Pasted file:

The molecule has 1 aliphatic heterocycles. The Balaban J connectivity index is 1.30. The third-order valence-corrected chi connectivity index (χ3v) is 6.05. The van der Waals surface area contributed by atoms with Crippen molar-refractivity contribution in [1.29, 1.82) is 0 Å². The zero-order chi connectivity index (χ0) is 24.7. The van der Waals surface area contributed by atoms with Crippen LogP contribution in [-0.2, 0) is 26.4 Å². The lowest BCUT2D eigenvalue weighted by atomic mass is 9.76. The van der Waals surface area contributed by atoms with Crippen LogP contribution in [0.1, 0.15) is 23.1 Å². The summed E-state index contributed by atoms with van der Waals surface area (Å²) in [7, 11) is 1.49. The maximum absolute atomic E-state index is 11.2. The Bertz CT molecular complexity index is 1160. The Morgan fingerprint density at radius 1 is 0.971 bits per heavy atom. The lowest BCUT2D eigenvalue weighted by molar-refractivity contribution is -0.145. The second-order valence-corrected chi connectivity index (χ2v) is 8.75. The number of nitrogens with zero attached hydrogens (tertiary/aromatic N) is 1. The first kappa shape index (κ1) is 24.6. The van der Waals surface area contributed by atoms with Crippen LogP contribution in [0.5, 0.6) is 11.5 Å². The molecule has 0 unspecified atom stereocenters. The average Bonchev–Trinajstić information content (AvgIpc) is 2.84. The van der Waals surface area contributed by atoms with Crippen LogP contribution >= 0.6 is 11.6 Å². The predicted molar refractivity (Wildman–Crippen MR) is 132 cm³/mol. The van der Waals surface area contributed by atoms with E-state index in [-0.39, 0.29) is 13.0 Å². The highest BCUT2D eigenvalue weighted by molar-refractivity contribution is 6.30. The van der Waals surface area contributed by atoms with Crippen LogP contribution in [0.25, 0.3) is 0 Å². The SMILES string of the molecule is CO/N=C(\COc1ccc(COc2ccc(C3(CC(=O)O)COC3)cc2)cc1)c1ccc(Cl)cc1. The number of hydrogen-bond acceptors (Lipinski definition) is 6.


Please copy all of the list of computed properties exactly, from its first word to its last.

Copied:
The molecule has 1 aliphatic heterocycles. The Balaban J connectivity index is 1.30. The third-order valence-corrected chi connectivity index (χ3v) is 6.05. The van der Waals surface area contributed by atoms with Crippen molar-refractivity contribution in [1.29, 1.82) is 0 Å². The zero-order chi connectivity index (χ0) is 24.7. The van der Waals surface area contributed by atoms with Crippen LogP contribution in [-0.2, 0) is 26.4 Å². The lowest BCUT2D eigenvalue weighted by atomic mass is 9.76. The van der Waals surface area contributed by atoms with Crippen LogP contribution in [0.1, 0.15) is 23.1 Å². The summed E-state index contributed by atoms with van der Waals surface area (Å²) in [7, 11) is 1.49. The maximum absolute atomic E-state index is 11.2. The Bertz CT molecular complexity index is 1160. The Morgan fingerprint density at radius 1 is 0.971 bits per heavy atom. The lowest BCUT2D eigenvalue weighted by molar-refractivity contribution is -0.145. The second-order valence-corrected chi connectivity index (χ2v) is 8.75. The number of nitrogens with zero attached hydrogens (tertiary/aromatic N) is 1. The first kappa shape index (κ1) is 24.6. The van der Waals surface area contributed by atoms with Crippen LogP contribution in [0.5, 0.6) is 11.5 Å². The molecule has 0 unspecified atom stereocenters. The average Bonchev–Trinajstić information content (AvgIpc) is 2.84. The van der Waals surface area contributed by atoms with Crippen LogP contribution >= 0.6 is 11.6 Å². The predicted molar refractivity (Wildman–Crippen MR) is 132 cm³/mol. The van der Waals surface area contributed by atoms with E-state index in [-0.39, 0.29) is 13.0 Å². The highest BCUT2D eigenvalue weighted by molar-refractivity contribution is 6.30. The van der Waals surface area contributed by atoms with Crippen LogP contribution in [0.25, 0.3) is 0 Å². The SMILES string of the molecule is CO/N=C(\COc1ccc(COc2ccc(C3(CC(=O)O)COC3)cc2)cc1)c1ccc(Cl)cc1. The number of hydrogen-bond acceptors (Lipinski definition) is 6.